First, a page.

I've leaned that it's always a good idea to have a separate development and testing platform from a production platform. Nobody's perfect, everybody blows one every so often, and you really need to test upgrades separately from your income producer. That's true of operating systems, it's true of DBMS's, it's true of any application. I always like to turn users loose with new software because they'll, real quick, find the holes (users tend, in my experience, to whack keys in frustration and try anything just to see what happens), great way to debug stuff. Oops happens (just look at the Java security hole last week). It's what you do to find and eliminate as many oops' as you can before they get into the wild. In the real world we still do a lot of batch processing and, holy toot, can bad things happen really, really fast; so you test first. I never, ever put any update on a production server until it's been wrung dry on a test box (and still...).

When it comes to DBMS's the major players are pretty good. In no particular order, MySQL, PostgreSQL, Oracle, Informix all are pretty OK. They've all had problems, those problems get recognized and dealt with fairly quickly and life goes on. They all work with PHP (great tool, PHP). They all run on pretty much every platform worth using. They have individual strengths that can make one more desirable than another (for big stuff and transaction processing I prefer Informix which is kind of the DBMS of choice in the financial business, like NASDAQ, and in point of sale and inventory, like Walmart, KMart and others). I find Oracle to be a behemoth and unworkable for me. Amazon.com, if I remember correctly, uses a stripped-down version of Oracle with PHP. They do rather well with that, methinks. I like MySQL, I like PostgreSQL (which looks a lot like Informix to me). Personal opinions based on having used 'em, flogged 'em and recognizing many of my own shortcomings in the process.

The value in software -- other than the fact that without it you've got a damned expensive door stop or boat anchor -- I believe really lies in what it can (and doesn't!) do. It really does not matter who developed it or how or what it costs if it can do the job you've got to do. Matlab ain't cheap but boy, oh, boy does it do good work. Apache doesn't cost anything (unless you choose to donate support money) and... well, the vast majority of sites on the Internet are running Apache. Open source is a wonderful thing and has produced a plethora of useful tools, applications, you name it. Most of it is quite useful, some of it isn't and there are thousands, perhaps hundreds of thousands (or more!) of people around the world that help keep it viable, useful and reliable.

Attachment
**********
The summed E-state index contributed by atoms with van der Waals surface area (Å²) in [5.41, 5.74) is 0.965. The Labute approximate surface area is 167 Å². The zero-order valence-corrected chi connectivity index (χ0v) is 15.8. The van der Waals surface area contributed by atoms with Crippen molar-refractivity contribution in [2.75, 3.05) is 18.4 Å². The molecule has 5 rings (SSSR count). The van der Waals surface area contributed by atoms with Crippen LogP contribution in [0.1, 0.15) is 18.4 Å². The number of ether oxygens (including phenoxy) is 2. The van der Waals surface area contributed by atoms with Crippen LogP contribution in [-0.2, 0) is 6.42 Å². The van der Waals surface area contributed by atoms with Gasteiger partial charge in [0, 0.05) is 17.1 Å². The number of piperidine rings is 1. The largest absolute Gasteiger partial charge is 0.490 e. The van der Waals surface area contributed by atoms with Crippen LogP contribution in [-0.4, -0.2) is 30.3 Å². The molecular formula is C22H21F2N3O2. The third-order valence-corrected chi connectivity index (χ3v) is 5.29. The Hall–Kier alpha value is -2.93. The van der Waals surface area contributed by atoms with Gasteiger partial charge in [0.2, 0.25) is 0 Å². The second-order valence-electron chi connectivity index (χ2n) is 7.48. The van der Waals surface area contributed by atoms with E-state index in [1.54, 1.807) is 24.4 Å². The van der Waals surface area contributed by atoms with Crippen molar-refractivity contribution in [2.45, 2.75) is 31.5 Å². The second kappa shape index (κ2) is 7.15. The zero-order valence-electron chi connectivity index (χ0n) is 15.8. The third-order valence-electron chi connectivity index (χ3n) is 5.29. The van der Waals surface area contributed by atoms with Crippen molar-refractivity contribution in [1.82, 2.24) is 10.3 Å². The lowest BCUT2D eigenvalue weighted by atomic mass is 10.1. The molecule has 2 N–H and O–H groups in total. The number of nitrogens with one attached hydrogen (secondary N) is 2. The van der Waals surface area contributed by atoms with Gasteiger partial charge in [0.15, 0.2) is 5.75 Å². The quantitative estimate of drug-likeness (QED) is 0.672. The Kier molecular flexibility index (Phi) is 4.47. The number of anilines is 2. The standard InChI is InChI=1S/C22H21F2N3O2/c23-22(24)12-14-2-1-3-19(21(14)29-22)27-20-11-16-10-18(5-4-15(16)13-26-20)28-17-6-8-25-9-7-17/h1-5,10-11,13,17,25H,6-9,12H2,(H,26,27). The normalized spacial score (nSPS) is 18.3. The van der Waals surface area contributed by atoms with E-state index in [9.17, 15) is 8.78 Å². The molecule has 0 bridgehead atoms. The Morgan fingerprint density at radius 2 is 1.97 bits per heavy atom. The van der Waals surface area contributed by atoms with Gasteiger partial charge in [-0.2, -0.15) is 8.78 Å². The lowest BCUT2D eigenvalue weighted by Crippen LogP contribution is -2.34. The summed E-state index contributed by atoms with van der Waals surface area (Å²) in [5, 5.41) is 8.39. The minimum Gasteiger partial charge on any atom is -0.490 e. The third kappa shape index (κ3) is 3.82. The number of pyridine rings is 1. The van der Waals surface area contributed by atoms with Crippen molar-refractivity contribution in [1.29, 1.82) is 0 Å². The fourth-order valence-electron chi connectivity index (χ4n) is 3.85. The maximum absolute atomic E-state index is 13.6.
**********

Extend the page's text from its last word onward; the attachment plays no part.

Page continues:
It's up to us to be smart in the ways we use this invaluable resource and take the necessary steps to prevent the problem you detail. It may be that problem might never have happened had a test bed been used first (I can't imagine administrators not testing first and perhaps they did and the problem just didn't show up). You know, one of the benefits of having Linux is that you can inexpensively emulate a production box on a development box and beat that up trying to break things -- might not run as fast, might not handle extraordinarily large data sets efficiently but it is doable, it just makes sense.

Hope this helps some.
 
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Old 09-01-2012, 04:14 PM   #10
jefro
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Large companies tend to buy systems, not just a workstation. They like the fact that HP sold them Suse or IBM offered AIX or Red Hat. They don't care to test out systems with hope it works or should work. They want to buy an entire system or package that may include thousands of computers across their company. They want hard written warranties and technical support.

It would be foolish for any IT manager to suggest to some mission critical deployment to try to scrimp on money the mission failed. Just pay the OS vendor if you need it to work.
 
Old 09-01-2012, 08:10 PM   #11
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It also gives them someone to point the finger at if it does fail.
 
Old 09-04-2012, 11:41 AM   #12
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"Managers".

nuff said.
 
Old 09-05-2012, 08:26 AM   #13
lifeonatrip
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Originally Posted by NyteOwl View Post
It also gives them someone to point the finger at if it does fail.
That's a very important sentence
 
Old 09-05-2012, 08:32 AM   #14
lifeonatrip
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Quote:
Originally Posted by tronayne View Post
The value of software? Hm. I think I'd ask what constitutes value? Low cost? Performance? Features? Ease of use?

What I value most is reliability. I don't give a rat's ass about fancy-schmancy bells and whistles, "gooey" interfaces (in fact, I prefer a terminal with ncurses to a GUI any time), functions and features that I can't figure out what they're for or what the heck they do (lots of that floating around). I want to set it down, plug it in, turn it on and have the damned thing work right. I don't want my telephone ringing in the middle of the night.

Too often us worker bees are cursed by marketing. Vendors, who have something to sell, have been known to lobby managements into buying a pig in a poke when, well, there were better options and we're stuck with trying to build a Ferrari out of Yugo parts. One might think Microsoft Vista here.